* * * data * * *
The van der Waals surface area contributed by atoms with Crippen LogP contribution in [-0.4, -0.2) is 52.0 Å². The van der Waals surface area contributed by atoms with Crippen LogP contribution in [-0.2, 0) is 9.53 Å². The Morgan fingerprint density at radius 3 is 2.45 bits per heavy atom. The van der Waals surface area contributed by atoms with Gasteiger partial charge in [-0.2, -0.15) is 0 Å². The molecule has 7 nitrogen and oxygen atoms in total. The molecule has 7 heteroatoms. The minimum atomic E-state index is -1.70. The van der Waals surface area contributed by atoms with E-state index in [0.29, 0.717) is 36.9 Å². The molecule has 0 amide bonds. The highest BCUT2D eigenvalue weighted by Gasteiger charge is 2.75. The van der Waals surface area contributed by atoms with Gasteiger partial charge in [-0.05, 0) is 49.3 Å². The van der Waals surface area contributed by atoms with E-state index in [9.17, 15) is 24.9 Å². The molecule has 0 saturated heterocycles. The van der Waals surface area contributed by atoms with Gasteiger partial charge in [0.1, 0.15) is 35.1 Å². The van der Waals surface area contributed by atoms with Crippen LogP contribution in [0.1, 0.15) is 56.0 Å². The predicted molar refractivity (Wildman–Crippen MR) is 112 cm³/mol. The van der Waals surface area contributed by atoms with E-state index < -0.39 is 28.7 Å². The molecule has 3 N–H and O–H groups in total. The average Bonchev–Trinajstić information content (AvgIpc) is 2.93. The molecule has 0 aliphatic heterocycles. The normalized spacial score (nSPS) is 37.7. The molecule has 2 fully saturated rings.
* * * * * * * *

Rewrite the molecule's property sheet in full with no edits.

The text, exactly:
The van der Waals surface area contributed by atoms with Crippen LogP contribution in [-0.4, -0.2) is 52.0 Å². The van der Waals surface area contributed by atoms with Crippen LogP contribution in [-0.2, 0) is 9.53 Å². The Morgan fingerprint density at radius 3 is 2.45 bits per heavy atom. The van der Waals surface area contributed by atoms with Gasteiger partial charge in [-0.2, -0.15) is 0 Å². The molecule has 7 nitrogen and oxygen atoms in total. The molecule has 7 heteroatoms. The minimum atomic E-state index is -1.70. The van der Waals surface area contributed by atoms with E-state index in [0.29, 0.717) is 36.9 Å². The molecule has 0 amide bonds. The highest BCUT2D eigenvalue weighted by Gasteiger charge is 2.75. The van der Waals surface area contributed by atoms with Gasteiger partial charge in [-0.05, 0) is 49.3 Å². The van der Waals surface area contributed by atoms with E-state index in [9.17, 15) is 24.9 Å². The molecule has 0 saturated heterocycles. The van der Waals surface area contributed by atoms with Gasteiger partial charge in [0.1, 0.15) is 35.1 Å². The van der Waals surface area contributed by atoms with Crippen LogP contribution in [0.1, 0.15) is 56.0 Å². The predicted molar refractivity (Wildman–Crippen MR) is 112 cm³/mol. The van der Waals surface area contributed by atoms with E-state index < -0.39 is 28.7 Å². The molecule has 3 N–H and O–H groups in total. The average Bonchev–Trinajstić information content (AvgIpc) is 2.93. The molecule has 0 aliphatic heterocycles. The normalized spacial score (nSPS) is 37.7. The molecule has 2 fully saturated rings.